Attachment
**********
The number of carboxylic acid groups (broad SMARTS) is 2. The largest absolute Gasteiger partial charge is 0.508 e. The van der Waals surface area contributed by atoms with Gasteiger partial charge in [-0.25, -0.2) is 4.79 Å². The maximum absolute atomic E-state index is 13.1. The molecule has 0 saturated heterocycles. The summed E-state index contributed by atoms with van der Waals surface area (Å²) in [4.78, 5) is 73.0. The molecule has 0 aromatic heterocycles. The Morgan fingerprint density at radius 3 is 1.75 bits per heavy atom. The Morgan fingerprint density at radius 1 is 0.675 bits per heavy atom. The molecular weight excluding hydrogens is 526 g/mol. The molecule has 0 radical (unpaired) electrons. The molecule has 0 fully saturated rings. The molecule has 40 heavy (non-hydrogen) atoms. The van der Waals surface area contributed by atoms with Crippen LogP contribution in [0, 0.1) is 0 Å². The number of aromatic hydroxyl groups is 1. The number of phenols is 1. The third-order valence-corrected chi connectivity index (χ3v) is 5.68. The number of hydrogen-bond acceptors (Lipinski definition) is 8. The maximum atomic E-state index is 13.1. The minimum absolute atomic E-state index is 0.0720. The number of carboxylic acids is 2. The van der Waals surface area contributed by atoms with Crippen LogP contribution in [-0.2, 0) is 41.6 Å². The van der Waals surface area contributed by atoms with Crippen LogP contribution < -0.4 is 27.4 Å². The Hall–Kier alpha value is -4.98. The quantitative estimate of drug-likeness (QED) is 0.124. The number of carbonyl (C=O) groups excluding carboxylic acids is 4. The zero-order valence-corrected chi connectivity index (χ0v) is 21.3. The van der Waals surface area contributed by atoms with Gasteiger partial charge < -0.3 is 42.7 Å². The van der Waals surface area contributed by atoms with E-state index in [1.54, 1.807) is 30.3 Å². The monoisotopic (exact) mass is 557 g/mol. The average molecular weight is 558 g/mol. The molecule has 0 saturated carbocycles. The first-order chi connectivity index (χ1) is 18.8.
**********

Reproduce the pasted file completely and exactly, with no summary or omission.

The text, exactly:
The number of carboxylic acid groups (broad SMARTS) is 2. The largest absolute Gasteiger partial charge is 0.508 e. The van der Waals surface area contributed by atoms with Gasteiger partial charge in [-0.25, -0.2) is 4.79 Å². The maximum absolute atomic E-state index is 13.1. The molecule has 0 saturated heterocycles. The summed E-state index contributed by atoms with van der Waals surface area (Å²) in [4.78, 5) is 73.0. The molecule has 0 aromatic heterocycles. The Morgan fingerprint density at radius 3 is 1.75 bits per heavy atom. The Morgan fingerprint density at radius 1 is 0.675 bits per heavy atom. The molecular weight excluding hydrogens is 526 g/mol. The molecule has 0 radical (unpaired) electrons. The molecule has 0 fully saturated rings. The molecule has 40 heavy (non-hydrogen) atoms. The van der Waals surface area contributed by atoms with Crippen LogP contribution in [0, 0.1) is 0 Å². The number of aromatic hydroxyl groups is 1. The number of phenols is 1. The third-order valence-corrected chi connectivity index (χ3v) is 5.68. The number of hydrogen-bond acceptors (Lipinski definition) is 8. The maximum atomic E-state index is 13.1. The minimum absolute atomic E-state index is 0.0720. The number of carboxylic acids is 2. The van der Waals surface area contributed by atoms with Crippen LogP contribution in [-0.2, 0) is 41.6 Å². The van der Waals surface area contributed by atoms with Crippen LogP contribution < -0.4 is 27.4 Å². The Hall–Kier alpha value is -4.98. The quantitative estimate of drug-likeness (QED) is 0.124. The number of carbonyl (C=O) groups excluding carboxylic acids is 4. The zero-order valence-corrected chi connectivity index (χ0v) is 21.3. The van der Waals surface area contributed by atoms with Gasteiger partial charge < -0.3 is 42.7 Å². The van der Waals surface area contributed by atoms with E-state index in [1.54, 1.807) is 30.3 Å². The monoisotopic (exact) mass is 557 g/mol. The average molecular weight is 558 g/mol. The molecule has 0 saturated carbocycles. The first-order chi connectivity index (χ1) is 18.8.